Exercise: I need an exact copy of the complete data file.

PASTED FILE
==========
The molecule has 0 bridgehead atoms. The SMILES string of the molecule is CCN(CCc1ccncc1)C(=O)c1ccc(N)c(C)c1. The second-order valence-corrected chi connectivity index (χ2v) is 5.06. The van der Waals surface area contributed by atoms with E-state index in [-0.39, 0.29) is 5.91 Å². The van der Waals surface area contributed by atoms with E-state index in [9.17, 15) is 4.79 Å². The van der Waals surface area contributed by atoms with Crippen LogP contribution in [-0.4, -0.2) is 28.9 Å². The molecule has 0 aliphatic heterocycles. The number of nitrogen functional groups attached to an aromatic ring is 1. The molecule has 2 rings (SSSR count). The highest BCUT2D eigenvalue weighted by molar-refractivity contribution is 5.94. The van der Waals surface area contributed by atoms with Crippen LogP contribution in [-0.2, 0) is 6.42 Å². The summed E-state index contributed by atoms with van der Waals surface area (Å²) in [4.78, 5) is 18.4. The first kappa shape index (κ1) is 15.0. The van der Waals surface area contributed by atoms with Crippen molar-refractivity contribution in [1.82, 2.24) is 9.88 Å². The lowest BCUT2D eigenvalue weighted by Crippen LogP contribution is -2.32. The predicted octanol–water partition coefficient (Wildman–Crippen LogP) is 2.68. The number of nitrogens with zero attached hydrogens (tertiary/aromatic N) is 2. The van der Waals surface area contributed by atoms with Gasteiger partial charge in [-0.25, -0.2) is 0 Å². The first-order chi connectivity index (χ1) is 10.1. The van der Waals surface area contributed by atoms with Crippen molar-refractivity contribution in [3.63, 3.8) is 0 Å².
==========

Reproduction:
The molecule has 0 bridgehead atoms. The SMILES string of the molecule is CCN(CCc1ccncc1)C(=O)c1ccc(N)c(C)c1. The second-order valence-corrected chi connectivity index (χ2v) is 5.06. The van der Waals surface area contributed by atoms with E-state index in [-0.39, 0.29) is 5.91 Å². The van der Waals surface area contributed by atoms with E-state index in [9.17, 15) is 4.79 Å². The van der Waals surface area contributed by atoms with Crippen LogP contribution in [-0.4, -0.2) is 28.9 Å². The molecule has 0 aliphatic heterocycles. The number of nitrogen functional groups attached to an aromatic ring is 1. The molecule has 2 rings (SSSR count). The highest BCUT2D eigenvalue weighted by molar-refractivity contribution is 5.94. The van der Waals surface area contributed by atoms with Crippen LogP contribution in [-0.2, 0) is 6.42 Å². The summed E-state index contributed by atoms with van der Waals surface area (Å²) in [4.78, 5) is 18.4. The first kappa shape index (κ1) is 15.0. The van der Waals surface area contributed by atoms with Crippen molar-refractivity contribution in [1.82, 2.24) is 9.88 Å². The lowest BCUT2D eigenvalue weighted by Crippen LogP contribution is -2.32. The predicted octanol–water partition coefficient (Wildman–Crippen LogP) is 2.68. The number of nitrogens with zero attached hydrogens (tertiary/aromatic N) is 2. The van der Waals surface area contributed by atoms with Gasteiger partial charge in [-0.25, -0.2) is 0 Å². The first-order chi connectivity index (χ1) is 10.1. The van der Waals surface area contributed by atoms with Crippen molar-refractivity contribution in [3.63, 3.8) is 0 Å².